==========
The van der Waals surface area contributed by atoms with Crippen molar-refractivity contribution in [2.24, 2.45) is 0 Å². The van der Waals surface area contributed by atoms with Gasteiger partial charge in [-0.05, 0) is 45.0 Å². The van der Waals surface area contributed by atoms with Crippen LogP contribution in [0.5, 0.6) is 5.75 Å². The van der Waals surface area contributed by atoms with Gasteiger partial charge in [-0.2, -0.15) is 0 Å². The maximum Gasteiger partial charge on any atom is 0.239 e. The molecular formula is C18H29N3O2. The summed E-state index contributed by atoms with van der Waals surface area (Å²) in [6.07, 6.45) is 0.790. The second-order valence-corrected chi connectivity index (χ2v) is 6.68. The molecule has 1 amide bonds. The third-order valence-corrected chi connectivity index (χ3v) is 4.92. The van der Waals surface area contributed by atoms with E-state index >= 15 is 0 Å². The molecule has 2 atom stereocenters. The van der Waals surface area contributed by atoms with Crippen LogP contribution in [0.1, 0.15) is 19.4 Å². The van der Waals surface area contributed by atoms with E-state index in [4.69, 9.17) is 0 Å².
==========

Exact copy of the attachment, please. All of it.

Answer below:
The van der Waals surface area contributed by atoms with Crippen molar-refractivity contribution in [2.24, 2.45) is 0 Å². The van der Waals surface area contributed by atoms with Gasteiger partial charge in [-0.05, 0) is 45.0 Å². The van der Waals surface area contributed by atoms with Crippen LogP contribution in [0.5, 0.6) is 5.75 Å². The van der Waals surface area contributed by atoms with Gasteiger partial charge in [-0.2, -0.15) is 0 Å². The maximum Gasteiger partial charge on any atom is 0.239 e. The molecular formula is C18H29N3O2. The summed E-state index contributed by atoms with van der Waals surface area (Å²) in [6.07, 6.45) is 0.790. The second-order valence-corrected chi connectivity index (χ2v) is 6.68. The molecule has 1 amide bonds. The third-order valence-corrected chi connectivity index (χ3v) is 4.92. The van der Waals surface area contributed by atoms with E-state index >= 15 is 0 Å². The molecule has 2 atom stereocenters. The van der Waals surface area contributed by atoms with Crippen LogP contribution in [0.1, 0.15) is 19.4 Å². The van der Waals surface area contributed by atoms with E-state index in [4.69, 9.17) is 0 Å².